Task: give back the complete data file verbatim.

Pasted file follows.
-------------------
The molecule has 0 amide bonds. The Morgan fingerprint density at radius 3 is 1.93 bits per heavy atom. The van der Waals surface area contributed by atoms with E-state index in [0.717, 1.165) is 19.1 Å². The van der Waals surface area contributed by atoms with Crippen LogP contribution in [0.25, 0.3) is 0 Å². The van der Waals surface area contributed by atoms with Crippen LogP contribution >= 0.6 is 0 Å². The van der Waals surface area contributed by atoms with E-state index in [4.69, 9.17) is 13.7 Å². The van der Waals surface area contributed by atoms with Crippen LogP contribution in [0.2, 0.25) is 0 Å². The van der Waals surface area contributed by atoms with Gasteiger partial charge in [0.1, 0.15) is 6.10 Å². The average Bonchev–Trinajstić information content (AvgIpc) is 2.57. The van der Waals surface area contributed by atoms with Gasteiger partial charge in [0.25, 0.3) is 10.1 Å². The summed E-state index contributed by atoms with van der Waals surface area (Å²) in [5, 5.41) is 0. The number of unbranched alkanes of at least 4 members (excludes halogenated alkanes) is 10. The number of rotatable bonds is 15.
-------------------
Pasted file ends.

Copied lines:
The molecule has 0 amide bonds. The Morgan fingerprint density at radius 3 is 1.93 bits per heavy atom. The van der Waals surface area contributed by atoms with E-state index in [0.717, 1.165) is 19.1 Å². The van der Waals surface area contributed by atoms with Crippen LogP contribution in [0.25, 0.3) is 0 Å². The van der Waals surface area contributed by atoms with Crippen LogP contribution >= 0.6 is 0 Å². The van der Waals surface area contributed by atoms with E-state index in [4.69, 9.17) is 13.7 Å². The van der Waals surface area contributed by atoms with Crippen LogP contribution in [0.2, 0.25) is 0 Å². The van der Waals surface area contributed by atoms with Gasteiger partial charge in [0.1, 0.15) is 6.10 Å². The average Bonchev–Trinajstić information content (AvgIpc) is 2.57. The van der Waals surface area contributed by atoms with Gasteiger partial charge in [0.25, 0.3) is 10.1 Å². The summed E-state index contributed by atoms with van der Waals surface area (Å²) in [5, 5.41) is 0. The number of unbranched alkanes of at least 4 members (excludes halogenated alkanes) is 10. The number of rotatable bonds is 15.